Although talks have been held on a code of conduct for the sea, there has been little significant progress.

A senior U.S. official has been quoted saying that based on private conversations among diplomats, ASEAN concern over the territorial disputes is at “an all-time high."

The ASEAN Regional Forum security talks involved 27 countries, including Australia, China, India, Japan, Russia and the United States.

China has criticized involvement by the United States in the South China Sea issue, contending Washington is encouraging such countries as the Philippines and Vietnam to be more assertive as part of America's military pivot back to Asia.

China's foreign minister, Wang Yi, who met with Kerry for a half an hour on Saturday, told reporters at the ASEAN gathering that it is premature to move towards settling the territorial dispute based on international law. He accused others of exaggerating the level of tension while also characterizing his country as maintaining restraint in the disputed waters, saying China is being provoked by other countries.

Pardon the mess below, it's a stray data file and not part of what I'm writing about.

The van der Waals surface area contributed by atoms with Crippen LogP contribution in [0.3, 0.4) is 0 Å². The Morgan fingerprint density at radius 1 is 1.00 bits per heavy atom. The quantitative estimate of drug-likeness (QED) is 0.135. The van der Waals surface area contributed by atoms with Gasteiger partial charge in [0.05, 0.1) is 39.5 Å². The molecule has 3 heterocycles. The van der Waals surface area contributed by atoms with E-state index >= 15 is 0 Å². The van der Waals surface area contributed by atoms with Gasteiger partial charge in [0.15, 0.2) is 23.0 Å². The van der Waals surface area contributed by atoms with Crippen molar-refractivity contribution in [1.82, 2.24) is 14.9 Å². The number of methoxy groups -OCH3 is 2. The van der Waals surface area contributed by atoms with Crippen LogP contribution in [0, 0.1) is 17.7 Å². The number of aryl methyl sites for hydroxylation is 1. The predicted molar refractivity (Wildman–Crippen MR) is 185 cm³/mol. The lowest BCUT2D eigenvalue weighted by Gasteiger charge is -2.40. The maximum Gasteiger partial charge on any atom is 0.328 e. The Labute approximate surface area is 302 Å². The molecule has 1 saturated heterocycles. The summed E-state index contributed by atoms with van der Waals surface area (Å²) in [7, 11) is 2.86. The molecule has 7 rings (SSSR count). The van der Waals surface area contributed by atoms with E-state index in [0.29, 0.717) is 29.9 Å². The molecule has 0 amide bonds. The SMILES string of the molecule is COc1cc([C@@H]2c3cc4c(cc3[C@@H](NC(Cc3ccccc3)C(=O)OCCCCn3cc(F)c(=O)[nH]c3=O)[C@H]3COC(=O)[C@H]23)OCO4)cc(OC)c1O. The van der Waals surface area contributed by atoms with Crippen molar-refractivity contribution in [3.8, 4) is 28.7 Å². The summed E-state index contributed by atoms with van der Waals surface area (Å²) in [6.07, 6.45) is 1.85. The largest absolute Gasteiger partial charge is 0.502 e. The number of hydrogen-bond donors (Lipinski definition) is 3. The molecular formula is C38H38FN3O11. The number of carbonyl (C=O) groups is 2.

Steve Herman

A veteran journalist, Steve Herman is VOA's Southeast Asia Bureau Chief and Correspondent, based in Bangkok.

You May Like

Multimedia US Defense Secretary: Iraqi Forces Lack 'Will to Fight'

Ash Carter criticizes Iraq's reaction to Islamic State; National Security Advisor Susan Rice echoed Carter's concerns in an interview on CBS More

Boko Haram Surrounds Havens With Land Mines

Chad and Cameroon say huge numbers of land mines planted by Boko Haram fighters along Cameroon's border with Nigeria are a danger to people, livestock and soldiers More

Women Peace Activists Cross Korean DMZ

Governments of Koreas give international delegation of women peace activists permission to pass through heavily fortified border, but some critics say symbolic crossing only benefits Pyongyang More

This forum has been closed.